allowed_hosts=127.0.0.1
E.G. – #allowed_hosts=127.0.0.1

·         Next add a line below this as shown below where the {Monitoring Server IP} is set to the IP address of your nagios monitoring server :-

allowed_hosts={Monitoring Server IP}
E.G. – allowed_hosts=10.20.30.50

·         Next locate the line below and change it to dont_blame_nrpe=1 :-

dont_blame_nrpe=0
E.G. – dont_blame_nrpe=1

·         Next locate the INCLUDE CONFIG FILE section of the file and add the line below :- include=/etc/nagios/command-plugins.cfg ·         Save and Exit the file

Configuring The Nrpe Daemon To Start Automatically

The next step is to configure the nrpe daemon on the remote host to start automatically on boot.  To configure the nrpe daemon on the remote host to start automatically on boot perform the following steps :-

·         In the command line on the Remote Host execute the following command :-

chkconfig nrpe on

Starting The Nrpe Daemon

The final step on the Remote Host is to start the nrpe daemon and to do this perform the folliowing steps :-

·         In the command line on the Remote Host execute the following command :-

service nrpe start

Nagios CentOS Remote – Introduction And Pre-Requisites

Nagios CentOS Remote – Introduction And Pre-Requisites

Introduction

Nagios is an open source monitoring solution for network devices and servers.  The following pages of this article explain how to configure a remote CentOS server as a Nagion client for monitoring.

The installation is broken down in to the following steps which are explained in the subsequent sections of this article :-

  1. Installing The Client Components And Dependencies
  2. Configuring The Client Components
  3. Adding The Remote Host To Nagios

Pre-Requisites

In order to install the Nagios client components on to a CentOS 5.5 server the following pre-requisites must be met :-

  • A base installation of CentOS 5.5

Nagios CentOS 4 – Checking And Starting Nagios

Nagios CentOS 4 – Checking And Starting Nagios

The final step in the installation is to verify the configuration of nagios and then configure the daemon start up on the server.  To verify the configuration of nagios and then configure the daemon start up on the server perform the following steps :-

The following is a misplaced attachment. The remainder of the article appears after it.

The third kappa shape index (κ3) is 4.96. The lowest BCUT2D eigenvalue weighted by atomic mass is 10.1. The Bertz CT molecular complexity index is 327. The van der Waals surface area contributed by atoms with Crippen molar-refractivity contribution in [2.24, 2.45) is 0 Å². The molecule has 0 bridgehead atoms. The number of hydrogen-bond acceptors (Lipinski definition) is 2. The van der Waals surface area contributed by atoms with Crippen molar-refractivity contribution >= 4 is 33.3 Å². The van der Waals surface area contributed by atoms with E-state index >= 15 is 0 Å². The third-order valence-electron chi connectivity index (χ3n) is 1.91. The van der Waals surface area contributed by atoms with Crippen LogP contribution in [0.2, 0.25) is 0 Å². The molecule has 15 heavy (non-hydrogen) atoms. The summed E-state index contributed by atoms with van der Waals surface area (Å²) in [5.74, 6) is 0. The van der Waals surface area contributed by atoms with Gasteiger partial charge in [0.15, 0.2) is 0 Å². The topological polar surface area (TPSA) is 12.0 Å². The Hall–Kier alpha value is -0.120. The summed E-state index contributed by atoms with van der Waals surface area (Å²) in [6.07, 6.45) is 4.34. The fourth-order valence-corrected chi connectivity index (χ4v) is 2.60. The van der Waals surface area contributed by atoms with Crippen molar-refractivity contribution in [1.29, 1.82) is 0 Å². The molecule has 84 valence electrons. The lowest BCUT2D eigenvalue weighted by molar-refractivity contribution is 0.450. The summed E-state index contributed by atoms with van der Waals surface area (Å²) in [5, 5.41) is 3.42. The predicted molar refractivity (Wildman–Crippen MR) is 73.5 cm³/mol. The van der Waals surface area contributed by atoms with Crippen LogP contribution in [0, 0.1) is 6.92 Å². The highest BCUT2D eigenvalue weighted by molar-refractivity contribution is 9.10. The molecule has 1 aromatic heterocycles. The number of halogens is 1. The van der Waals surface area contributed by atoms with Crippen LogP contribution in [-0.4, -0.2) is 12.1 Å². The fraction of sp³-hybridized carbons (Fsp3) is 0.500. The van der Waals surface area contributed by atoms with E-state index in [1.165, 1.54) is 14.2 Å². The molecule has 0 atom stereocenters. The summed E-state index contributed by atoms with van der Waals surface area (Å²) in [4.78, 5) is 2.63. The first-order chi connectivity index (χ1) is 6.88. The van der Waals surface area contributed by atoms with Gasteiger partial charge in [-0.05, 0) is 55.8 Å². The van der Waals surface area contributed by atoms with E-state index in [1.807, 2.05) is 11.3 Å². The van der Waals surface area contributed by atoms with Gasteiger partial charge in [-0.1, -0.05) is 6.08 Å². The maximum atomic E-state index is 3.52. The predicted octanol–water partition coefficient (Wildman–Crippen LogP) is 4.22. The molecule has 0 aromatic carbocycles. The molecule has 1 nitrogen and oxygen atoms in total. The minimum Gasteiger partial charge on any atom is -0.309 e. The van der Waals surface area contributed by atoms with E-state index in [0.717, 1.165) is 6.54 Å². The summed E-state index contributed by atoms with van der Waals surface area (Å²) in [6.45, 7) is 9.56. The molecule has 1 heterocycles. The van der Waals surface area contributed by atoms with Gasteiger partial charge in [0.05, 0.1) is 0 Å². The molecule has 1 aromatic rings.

Verifying The Nagios Configuration

Once the nagios configuration steps have been done in the previous article the next step is to verify it.  Nagios proivides the ability to verify the configuration prior to starting or restarting nagios and it is good practice to perform this.  To verify the configuration of nagios perform the following step :-

  • In the command line of the nagios server execute the command below :-

nagios -v /etc/nagios/nagios.cfg

  • The command should return the lines below if the files have been written correctly :-

Total Warnings: 0
Total Errors:   0
Things look okay – No serious problems were detected during the pre-flight check

Configuring The Nagios Daemon To Start Automatically

Once the configuration has been verified the next step is to configure the nagios daemon to start automatically on boot and to do this perform following step :-

  • In the command line execute the command below :-

chkconfig nagios on

Starting Nagios

The final step in the installation is to start nagios on the server and to do this perform following step :-

  • In the command line execute the command below :-

service nagios start

Checking Nagios Is Running

To check that nagios is now running on the server perform the following steps :-

  • Open a web browser on a client machine (Remember to use one in a subnet which you have granted access from if you locked down access in the previous article)
  • In the web browser go to http://{Nagios Server IP Address}/nagios/
  • When prompted enter in the username and password which you set up in the previous article
  • You should now be presented with the Nagios front page
  • Click on Hosts in the left hand pane and you should see localhost
  • Click on Services and you should be presented with the list of default services on the localhost which nagios is monitoring

Nagios CentOS 3 – Setting Up Nagios

Nagios CentOS 3 – Setting Up Nagios

The next part of the installation is to set up Nagios ready for use which includes the following steps :-

  1. Setting up the password file
  2. Configuring the CGI file
  3. Configuring the nagios.cfg file

Setting Up The Password File

The first step in setting up Nagios is to create the password file which will be used to control access to the system.  To create the password file perform the following steps :-

  • In the command prompt execute the following command :-

htpasswd -c /etc/nagios/htpasswd.users nagiosadmin

  • When prompted enter the password desired for the nagiosadminuser
  • When prompted confirm the password for the nagiosadmin user

Configuring The CGI File

The CGI file is already configured for the use of the user nagiosadmin following installation so there is nothing to change if using the default nagiosadmin user.

If you are using a different username then perform the following steps :-

  • Edit the file /etc/nagios/cgi.cfg and replace all references to thenagiosadmin user with the username configured in the password file
  • Check and confirm that the setting below is set to 1 :-

use_authentication=

  • Save and Exit the file

Configuring The Nagios.cfg File

As with the CGI file, the nagios.cfg file is already configured for a basic installation.

The contents of the nagios.cfg file will be covered in subsequent articles as they are too in depth for this article.